One of the structures found in some link files is the ObjectID, these structures relate to Distributed Link Tracking (see further reading below). Microsoft has in certain circumstances chosen to embed data within link files for use with its this Distributed Link Tracker Service. This information includes data relating to the original machine on which the target was created – the birth machine and the current machine. There are four relevant structures:
Each of these structures is made up of two GUIDs the VolumeID and the ObjID. Both are shown within LinkAlyzer but it is the ObjID that is of interest to forensic examiners. RFC4122 Document X.667 from the International Telecommunication Union best explains the structure of an OID. Essentially it is formed of the following fields:
A time stamp (NewDate BirthDate)
This is the system time at the time that the computer was booted.
Version (NewVersion BithVersion)
Determines the type of OID – type 1 is a time based OID. It has no significance for an investigation. This field is hidden in LinkAlyzer by default.
Variant (NewVariant BirthVariant)
This should normally be 2 for an OID as described here, but has no significance for an investigation. This field is hidden in LinkAlyzer by default.
Sequence (NewSequence BirthSequence)
A number that should be incremented when the clock is set back or the computer is rebooted. In practice large increments to the sequence number are sometimes seen, but it is important to remember that this number should only increment (until of course it wraps back to zero).
The variant is taken from the last 14 bits of the registry key
Mac Address (NewMac BirthMac)
The MAC address of the primary network adapter of the appropriate computer. Note that there is anecdotal evidence that this can sometimes, for instance, be the MAC address of any adapter connected to a system – such as a mobile phone.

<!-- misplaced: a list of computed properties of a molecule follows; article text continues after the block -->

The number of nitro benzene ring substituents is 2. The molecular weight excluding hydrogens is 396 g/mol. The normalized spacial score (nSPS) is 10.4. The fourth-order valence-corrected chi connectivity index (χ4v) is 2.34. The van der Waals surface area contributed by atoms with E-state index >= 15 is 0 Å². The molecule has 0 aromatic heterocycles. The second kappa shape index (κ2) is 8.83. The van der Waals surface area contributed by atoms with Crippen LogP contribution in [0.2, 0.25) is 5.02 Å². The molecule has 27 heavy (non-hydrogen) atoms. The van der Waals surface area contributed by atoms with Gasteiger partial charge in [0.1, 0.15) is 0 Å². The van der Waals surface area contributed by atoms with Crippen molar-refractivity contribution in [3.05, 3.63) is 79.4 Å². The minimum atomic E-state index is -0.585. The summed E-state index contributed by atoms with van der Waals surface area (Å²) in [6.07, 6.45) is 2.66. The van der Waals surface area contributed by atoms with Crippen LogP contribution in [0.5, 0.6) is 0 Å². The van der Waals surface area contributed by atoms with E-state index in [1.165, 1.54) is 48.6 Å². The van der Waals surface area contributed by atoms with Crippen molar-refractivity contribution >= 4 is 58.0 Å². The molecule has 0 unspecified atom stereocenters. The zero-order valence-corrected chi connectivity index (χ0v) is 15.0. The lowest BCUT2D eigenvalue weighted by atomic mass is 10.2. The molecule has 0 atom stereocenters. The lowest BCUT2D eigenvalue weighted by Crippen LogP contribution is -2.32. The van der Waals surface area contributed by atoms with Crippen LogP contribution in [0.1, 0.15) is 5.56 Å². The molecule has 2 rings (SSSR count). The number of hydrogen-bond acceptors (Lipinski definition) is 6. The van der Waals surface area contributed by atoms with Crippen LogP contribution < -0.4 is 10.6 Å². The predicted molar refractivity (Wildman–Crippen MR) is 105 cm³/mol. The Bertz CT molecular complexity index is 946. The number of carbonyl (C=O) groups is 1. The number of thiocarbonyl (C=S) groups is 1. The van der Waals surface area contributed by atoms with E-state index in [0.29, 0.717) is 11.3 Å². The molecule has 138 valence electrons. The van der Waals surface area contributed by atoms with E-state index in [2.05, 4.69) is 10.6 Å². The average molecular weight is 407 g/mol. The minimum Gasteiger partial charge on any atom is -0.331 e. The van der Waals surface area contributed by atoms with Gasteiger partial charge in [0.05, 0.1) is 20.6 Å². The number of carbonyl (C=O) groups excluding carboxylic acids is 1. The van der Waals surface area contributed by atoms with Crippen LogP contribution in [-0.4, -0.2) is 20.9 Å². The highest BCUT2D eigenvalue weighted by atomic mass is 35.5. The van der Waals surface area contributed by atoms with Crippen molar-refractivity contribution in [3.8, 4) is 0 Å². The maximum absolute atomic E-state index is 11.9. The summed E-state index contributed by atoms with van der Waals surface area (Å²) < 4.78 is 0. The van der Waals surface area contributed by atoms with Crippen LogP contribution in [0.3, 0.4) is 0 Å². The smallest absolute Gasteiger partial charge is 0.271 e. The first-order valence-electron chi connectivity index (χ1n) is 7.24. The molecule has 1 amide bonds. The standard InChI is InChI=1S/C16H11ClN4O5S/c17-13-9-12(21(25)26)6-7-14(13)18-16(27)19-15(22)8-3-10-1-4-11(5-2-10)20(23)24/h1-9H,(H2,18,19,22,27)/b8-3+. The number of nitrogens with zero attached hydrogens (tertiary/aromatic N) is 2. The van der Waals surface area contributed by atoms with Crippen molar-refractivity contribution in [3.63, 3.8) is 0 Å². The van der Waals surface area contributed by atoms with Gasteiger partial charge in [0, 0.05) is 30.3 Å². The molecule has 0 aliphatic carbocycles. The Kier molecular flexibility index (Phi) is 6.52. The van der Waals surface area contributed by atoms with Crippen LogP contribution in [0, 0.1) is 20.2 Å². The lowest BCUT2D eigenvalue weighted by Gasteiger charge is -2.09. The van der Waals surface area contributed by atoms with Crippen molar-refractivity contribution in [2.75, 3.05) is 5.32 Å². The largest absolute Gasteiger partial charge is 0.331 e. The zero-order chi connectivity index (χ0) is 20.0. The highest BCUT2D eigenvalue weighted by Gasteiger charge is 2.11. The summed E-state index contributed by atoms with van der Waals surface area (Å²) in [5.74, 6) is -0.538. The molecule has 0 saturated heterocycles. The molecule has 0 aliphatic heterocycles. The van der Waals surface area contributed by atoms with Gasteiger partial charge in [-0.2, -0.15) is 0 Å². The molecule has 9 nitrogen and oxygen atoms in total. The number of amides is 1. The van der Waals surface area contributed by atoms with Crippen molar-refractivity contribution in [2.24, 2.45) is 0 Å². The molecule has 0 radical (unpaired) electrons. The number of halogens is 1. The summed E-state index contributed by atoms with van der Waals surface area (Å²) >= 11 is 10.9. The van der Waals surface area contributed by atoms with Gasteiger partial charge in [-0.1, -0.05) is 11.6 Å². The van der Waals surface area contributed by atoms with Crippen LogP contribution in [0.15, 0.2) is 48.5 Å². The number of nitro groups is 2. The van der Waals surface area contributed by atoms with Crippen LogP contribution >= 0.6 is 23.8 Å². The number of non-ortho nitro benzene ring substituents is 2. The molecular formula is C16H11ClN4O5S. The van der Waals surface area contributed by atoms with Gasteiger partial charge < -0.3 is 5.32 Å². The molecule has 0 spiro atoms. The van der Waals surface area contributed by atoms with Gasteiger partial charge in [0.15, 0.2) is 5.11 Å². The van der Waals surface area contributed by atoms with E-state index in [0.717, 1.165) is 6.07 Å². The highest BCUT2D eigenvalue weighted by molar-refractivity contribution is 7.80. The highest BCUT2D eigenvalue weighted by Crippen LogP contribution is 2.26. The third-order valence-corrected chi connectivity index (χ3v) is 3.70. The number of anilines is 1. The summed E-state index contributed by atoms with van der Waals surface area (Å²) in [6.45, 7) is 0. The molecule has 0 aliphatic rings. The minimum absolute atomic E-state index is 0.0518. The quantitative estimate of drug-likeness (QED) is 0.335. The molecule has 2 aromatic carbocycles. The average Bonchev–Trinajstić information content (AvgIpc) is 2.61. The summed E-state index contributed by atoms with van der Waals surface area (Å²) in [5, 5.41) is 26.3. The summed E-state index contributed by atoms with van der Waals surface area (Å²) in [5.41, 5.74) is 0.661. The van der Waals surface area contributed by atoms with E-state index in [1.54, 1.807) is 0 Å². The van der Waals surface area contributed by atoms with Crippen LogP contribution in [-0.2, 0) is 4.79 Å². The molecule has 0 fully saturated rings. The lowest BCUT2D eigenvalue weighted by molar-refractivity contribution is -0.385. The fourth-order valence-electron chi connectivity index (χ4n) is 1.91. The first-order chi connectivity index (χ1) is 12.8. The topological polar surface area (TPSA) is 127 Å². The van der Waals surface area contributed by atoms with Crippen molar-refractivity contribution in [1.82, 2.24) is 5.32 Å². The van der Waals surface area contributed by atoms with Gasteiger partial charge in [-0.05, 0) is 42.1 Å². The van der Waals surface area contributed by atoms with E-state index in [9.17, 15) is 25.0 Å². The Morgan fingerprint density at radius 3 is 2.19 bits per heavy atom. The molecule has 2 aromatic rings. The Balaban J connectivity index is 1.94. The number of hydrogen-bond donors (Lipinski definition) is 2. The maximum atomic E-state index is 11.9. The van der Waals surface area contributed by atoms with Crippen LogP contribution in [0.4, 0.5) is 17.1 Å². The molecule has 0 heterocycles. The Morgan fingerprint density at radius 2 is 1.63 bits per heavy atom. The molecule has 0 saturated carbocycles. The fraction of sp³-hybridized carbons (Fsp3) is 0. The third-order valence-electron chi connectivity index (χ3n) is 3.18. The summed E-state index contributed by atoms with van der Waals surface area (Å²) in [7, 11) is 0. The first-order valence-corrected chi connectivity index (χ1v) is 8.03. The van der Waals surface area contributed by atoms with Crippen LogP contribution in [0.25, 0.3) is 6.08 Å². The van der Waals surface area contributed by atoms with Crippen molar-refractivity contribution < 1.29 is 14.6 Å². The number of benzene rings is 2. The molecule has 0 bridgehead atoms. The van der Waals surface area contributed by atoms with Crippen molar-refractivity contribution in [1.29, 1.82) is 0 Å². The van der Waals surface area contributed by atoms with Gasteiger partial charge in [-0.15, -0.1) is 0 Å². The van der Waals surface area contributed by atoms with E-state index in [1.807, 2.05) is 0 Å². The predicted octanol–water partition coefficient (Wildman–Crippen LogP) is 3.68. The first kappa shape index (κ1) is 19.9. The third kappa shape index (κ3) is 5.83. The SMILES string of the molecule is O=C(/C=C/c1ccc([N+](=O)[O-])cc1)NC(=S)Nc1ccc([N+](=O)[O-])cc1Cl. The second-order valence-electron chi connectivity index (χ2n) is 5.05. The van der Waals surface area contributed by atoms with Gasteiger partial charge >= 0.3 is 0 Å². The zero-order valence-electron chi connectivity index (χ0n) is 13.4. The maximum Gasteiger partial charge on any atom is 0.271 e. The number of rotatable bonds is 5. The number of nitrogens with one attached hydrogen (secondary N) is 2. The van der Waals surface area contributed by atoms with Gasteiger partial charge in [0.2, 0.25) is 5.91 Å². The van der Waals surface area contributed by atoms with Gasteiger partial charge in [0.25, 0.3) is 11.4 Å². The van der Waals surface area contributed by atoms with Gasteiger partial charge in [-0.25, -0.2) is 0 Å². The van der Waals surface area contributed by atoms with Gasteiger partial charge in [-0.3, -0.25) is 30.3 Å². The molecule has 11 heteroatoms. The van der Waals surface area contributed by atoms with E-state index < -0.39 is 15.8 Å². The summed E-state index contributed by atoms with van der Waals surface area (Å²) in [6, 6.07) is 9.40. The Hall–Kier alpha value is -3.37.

To create the example in the screen shot below I:
- created new MS Word document on my drive C:
- opened it (creating a link file in my Recent Docs folder)
- Closed it and moved it (cut and paste) to D:\
- I then reopened the file (updating the link file)
LinkAlyzer automatically highlights any NewVolID that does not match its associated BirthVolID. In the screen shot below I have reordered the columns to show some of the relevant data adjacent to each other.
The link file has an BirthVOLID and NewVOLID that reflect the original and new volumes.
An examination of Attribute 0x40 using RevEnge of the MFT entry for the $volume file shows the Volume ID for drive C: in the screen shot below. The same experiment can be done for the Volume ID for drive D:.
This link file therefore, while referring to a file on drive D: can show that the file originally resided on drive C:
MS-SHLLINK – Shell Link Binary Format
The meaning of Link Files in Forensic Examinations – Harry Parsonage
RFC 4122 – A universally Unique Identifier (UUID) URN
MS-DLTW – Distributed Link Tracking: Workstation Protocol Specification
MS-DTLM - Distributed Link Tracking: Central Manager Protocol Specification
Information technology – Open Systems Interconnection – Procedures for the operation of OSI Registration Authorities: Generation and registration of Universally Unique Identifiers (UUIDs) and their use as ASN.1 object identifier components
CDE 1.1: Remote Procedure Call